The committee in London again ordered its forces to 'straiten' Oxford. On 18 March there was a skirmish between the Oxford Horse and troops commanded by Colonel Charles Fleetwood and 2,000 Parliamentarians under the command of Rainsborough came into Woodstock. On 30 March Rainsborough's foot soldiers and all four of Fairfax's Horse were ordered to "such places as will wholly block up Oxford" and make the inhabitants "presently to live at the expense of their Stores". On 3 April Browne, the Governor of Abingdon, was ordered to send fifty barrels of gunpowder to Rainsborough. On 4 April Colonel Henry Ireton was given orders by Fairfax to take three regiments of horse and one of dragoons to join those forces assembling for the 'straitening' of Oxford.
  On 10 April the House of Commons referred to the Committee on the issue of "Stricter blocking up of Oxford, and guarding the pass between Oxford and London", the Committee was directed to draw up a general summons to ask the King's garrisons to surrender under a penalty for refusal.

On 15 April the sound of cannon firing against Woodstock Manor House could be heard in Oxford, and at about 6 p.m. Rainsborough's troops attacked but were beaten back, losing 100 men, their scaling ladders were taken and many others wounded. On 26 April the Manor House was surrendered, its Governor and his soldiers, without their weapons, returned to Oxford in the evening. There are two letters from Colonel Payne, commander of the garrison in Abingdon, to Browne—one dated 27 April reporting intelligence that the King went in disguise to London, making use of Fairfax's seal "which they had gotten cut in Oxford"; the other is dated 29 April and provides a circumstantial account of the King's flight:

News is confirmed by all that come from Oxford that he went out disguised in a Montero with a hat upon it. Sir Thomas Glemham at his parting bade him "Farewell Harry" by which name, it seems he goes. He was accompanied by the Earl of Southampton Dr. King and Mr Ashburnham. After his going a great meeting in Oxford, at which Sir Thomas got some blows among the rout, and narrowly escaped with his life. Rupert and Maurice disbanded: Governor fain to keep a strong guard about him.
 
 

The River Cherwell (bottom left), Magdalen Bridge (left), and Christ Church Meadow (top left) are marked on John Speed's map of 1605. Headington Hill and Marston are off the left hand side of the map.
 
 
On 30 April the House of Commons, having heard of the King's flight the previous day, issued orders that no person was to be allowed out of Oxford, on pass or otherwise, "except upon parley or treaty regarding the surrender of some garrison of fort, or otherwise advantageous for the reduction of the garrison at Oxford".

On 1 May
Fairfax returned to Oxford and at once commenced preparations for the siege. On 2 May Parliamentarian foot soldiers entered the villages adjacent to Oxford and the head-quarters were fixed at Headington, with a rendezvous point at Bullingdon Green.

On 3 May the Parliamentarians held a council of war where it was decided that a "Quarter" on Headington Hill should be made to hold 3,000 men. It was also decided to build a bridge over the River Cherwell at Marston, where Rainsborough was put in charge of a quarter. A quarter was made in north Oxford, where most of the foot soldiers were assembled to begin the 'approaches' and another quarter was placed under Colonel Herbert at Cowley and the train of artillery was placed at Elsfield. Meanwhile the towns of Faringdon, Radcot, Wallingford and Boarstall House were completely 'blocked up' and isolated from Oxford. Under cannon shot from the city, Fairfax's men began to construct a line from the 'Great Fort' on Headington Hill round St Clement's, lying outside Magdalen Bridge.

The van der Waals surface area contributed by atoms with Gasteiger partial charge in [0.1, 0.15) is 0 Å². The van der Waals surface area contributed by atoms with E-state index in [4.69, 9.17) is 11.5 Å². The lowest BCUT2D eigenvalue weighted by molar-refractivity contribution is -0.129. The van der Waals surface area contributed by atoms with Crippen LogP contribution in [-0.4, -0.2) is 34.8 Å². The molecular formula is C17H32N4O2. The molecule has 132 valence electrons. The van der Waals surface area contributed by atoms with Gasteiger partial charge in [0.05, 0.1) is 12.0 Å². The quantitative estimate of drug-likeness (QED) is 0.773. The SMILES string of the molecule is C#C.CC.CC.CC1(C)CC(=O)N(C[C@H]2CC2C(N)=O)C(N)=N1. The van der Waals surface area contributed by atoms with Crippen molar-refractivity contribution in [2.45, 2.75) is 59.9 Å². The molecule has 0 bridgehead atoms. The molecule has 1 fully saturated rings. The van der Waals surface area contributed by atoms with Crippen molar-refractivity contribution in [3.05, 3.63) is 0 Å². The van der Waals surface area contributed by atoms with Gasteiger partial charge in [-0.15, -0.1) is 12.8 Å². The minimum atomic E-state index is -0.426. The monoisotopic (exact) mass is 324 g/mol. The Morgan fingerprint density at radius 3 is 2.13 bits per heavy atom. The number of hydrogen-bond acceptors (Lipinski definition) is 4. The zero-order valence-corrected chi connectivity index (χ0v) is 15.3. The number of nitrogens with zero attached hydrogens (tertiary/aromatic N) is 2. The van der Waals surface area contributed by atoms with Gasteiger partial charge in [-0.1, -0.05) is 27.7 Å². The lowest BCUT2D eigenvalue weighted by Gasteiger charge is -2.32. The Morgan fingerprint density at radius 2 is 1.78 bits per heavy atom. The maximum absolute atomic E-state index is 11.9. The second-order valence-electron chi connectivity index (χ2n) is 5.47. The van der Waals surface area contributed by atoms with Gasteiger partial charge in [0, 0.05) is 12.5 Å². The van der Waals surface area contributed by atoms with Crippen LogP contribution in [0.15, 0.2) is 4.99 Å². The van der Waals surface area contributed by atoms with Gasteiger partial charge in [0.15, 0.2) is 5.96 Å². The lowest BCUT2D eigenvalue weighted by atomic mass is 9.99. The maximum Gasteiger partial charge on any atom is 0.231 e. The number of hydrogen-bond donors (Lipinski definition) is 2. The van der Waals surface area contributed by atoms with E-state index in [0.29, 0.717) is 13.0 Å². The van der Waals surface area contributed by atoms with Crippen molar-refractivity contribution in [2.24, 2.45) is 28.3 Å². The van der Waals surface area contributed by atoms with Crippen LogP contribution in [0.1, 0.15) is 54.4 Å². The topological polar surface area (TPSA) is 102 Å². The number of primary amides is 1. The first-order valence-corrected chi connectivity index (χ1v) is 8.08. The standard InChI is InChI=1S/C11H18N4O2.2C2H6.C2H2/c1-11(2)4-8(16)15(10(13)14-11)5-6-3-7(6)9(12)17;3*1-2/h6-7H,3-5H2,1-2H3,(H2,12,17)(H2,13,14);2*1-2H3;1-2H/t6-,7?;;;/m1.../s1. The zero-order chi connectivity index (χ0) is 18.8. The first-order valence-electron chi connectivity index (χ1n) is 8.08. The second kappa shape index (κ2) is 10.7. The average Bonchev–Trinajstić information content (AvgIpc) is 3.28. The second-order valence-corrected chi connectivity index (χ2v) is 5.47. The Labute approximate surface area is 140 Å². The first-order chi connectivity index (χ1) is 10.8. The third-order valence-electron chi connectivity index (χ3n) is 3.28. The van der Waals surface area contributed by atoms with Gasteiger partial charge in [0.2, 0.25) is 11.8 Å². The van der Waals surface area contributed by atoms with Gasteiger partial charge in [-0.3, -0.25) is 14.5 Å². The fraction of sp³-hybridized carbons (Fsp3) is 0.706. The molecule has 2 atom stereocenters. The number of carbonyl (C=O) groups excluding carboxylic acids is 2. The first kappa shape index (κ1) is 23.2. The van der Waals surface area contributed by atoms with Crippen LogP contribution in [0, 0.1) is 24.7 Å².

On 6 May the magazine for provisions in Oxford was opened and from then on 4,700 were fed from it, "being more by 1,500 than upon a true muster the soldiers were". On 11 May Fairfax sent in his summons with a trumpet:

Sir,
I do by these summon you to deliver up the City of Oxford into my hands, for the use of the Parliament. I very much desire the preservation of that place (so famous for learning), from ruin, which inevitably is like to fall upon it, except you concur. You may have honourable terms for yourself and all within that garrison if you reasonably accept thereof. I desire the answer this day, and remain
Your servant

THO: FAIRAX
  On 13 May the first shot was fired from the 'Great Fort' on Headington Hill, the shot falling in Christ Church Meadow. The Governor (Sir Thomas Glemham) and the officers of the garrison of Oxford gave the opinion to the Lords of the Privy Council that Oxford was 'defensible'. On 15 May the Governor of Oxford, under direction of the Privy Council sent a letter to Fairfax offering to treat on the Monday (18 May), asking for safe conduct for his commissioners, and for a place to be named. Fairfax, in council of war, sent a reply the same day, agreeing to the time and naming Mr Unton Croke's house at Marston as "convenient for the commissioners entrusted on both sides to treat", offering safe conduct as asked and to send him names of the commissioners. The Privy Council ordered that all their books and papers of parliamentary proceedings transacted in Oxford were to be burned.
On 16 May the Governor gave the Privy Council a sort of ultimatum; he delivered a 'paper' to the Lords to obtain from them a declaration that they "had power to raise and disband forces, fortify and give up garrisons, and conduct other warlike actions &c. during His Majesty's absence". The declaration was needed to justify his associating himself further with the treaty; on 17 May the Governor and all the principal officers of the garrison issued a manifesto "disliking the Treaty" and declaring it was forced upon them by the Lords of Council: